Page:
Many a coalition made and broke after the February 2008 elections. These or any other coalitions are not an end in-themselves. What matters is whether this practice strengthens the constitution or weakens it as a moral statement. If a coalition breaks down such as the recent one, quitting of the JUI (F) from the government, there is little for the constitution to gain. In fact, all such moves trash the constitution into political triviality.

Though, the rule of law movement set the constitution of Pakistan to emerge as a moral document embodying a theory of conduct for all individuals and institutions strictly to follow, but no political party or no state institution and especially the Army sees it as such. Old habits die hard!

In view of this sense of a direction, the conduct of political parties and the Army is going to decide the fate of the constitution as a moral document is a misreading. It is for them to realize that it is the constitution which is going to decide their fate in the long run. Willy-nilly they will have to revert to the constitution as a moral document to compass their sense of direction if they want to survive. Their politics should have to be subservient to the theory of conduct the constitution represents.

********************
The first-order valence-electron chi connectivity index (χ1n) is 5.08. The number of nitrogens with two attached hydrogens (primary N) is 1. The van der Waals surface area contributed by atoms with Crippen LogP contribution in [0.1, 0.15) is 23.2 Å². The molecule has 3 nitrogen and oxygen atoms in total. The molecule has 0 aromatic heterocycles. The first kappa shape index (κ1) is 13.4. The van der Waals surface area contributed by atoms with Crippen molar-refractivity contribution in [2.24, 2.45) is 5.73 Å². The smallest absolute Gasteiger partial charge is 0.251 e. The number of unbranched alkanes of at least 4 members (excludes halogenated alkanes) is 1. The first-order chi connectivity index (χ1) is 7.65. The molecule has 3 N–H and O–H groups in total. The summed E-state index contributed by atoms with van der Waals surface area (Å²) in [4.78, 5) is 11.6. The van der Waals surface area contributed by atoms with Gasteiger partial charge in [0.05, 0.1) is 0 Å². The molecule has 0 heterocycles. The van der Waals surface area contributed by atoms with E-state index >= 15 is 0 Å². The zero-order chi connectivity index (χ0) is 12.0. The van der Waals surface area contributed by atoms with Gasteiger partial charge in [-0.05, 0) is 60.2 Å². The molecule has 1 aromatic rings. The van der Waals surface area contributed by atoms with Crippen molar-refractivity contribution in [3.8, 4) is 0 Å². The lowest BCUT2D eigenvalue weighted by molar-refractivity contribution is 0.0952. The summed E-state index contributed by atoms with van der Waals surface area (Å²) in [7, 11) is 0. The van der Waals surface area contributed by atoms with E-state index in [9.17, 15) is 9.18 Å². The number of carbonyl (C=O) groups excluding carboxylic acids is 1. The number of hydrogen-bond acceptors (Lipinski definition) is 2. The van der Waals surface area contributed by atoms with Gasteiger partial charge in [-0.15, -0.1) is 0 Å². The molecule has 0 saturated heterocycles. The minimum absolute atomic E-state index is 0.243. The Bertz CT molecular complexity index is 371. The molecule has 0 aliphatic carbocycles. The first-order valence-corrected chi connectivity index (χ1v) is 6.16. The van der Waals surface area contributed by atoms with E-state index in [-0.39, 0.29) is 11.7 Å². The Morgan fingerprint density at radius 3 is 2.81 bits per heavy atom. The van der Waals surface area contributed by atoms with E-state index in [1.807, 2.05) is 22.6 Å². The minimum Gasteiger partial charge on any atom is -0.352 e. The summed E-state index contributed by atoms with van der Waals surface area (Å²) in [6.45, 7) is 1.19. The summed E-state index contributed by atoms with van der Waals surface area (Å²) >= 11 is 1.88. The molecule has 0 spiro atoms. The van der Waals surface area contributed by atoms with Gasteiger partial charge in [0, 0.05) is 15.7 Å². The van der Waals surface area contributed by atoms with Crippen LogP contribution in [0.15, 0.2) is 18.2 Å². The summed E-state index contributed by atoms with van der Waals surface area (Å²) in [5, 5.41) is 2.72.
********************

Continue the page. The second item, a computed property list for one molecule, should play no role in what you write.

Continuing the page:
The last three decades, especially, of trampling the constitution by the civilian and military usurpers prove that politics without a theory of conduct and without a moral code is worse than robbery and murder, and more than what was condoned under the National Reconciliation Ordinance. Hence, in order to prove their worth, political parties and the Army must check with their political sense of direction. Otherwise, they are in a moral vacuum and may meet moral death!

Note: This article was completed in December 2010.

1 comment:

  1. Thanks designed for sharing such a good idea, post is good,
    thats why i have read it fully

    ReplyDelete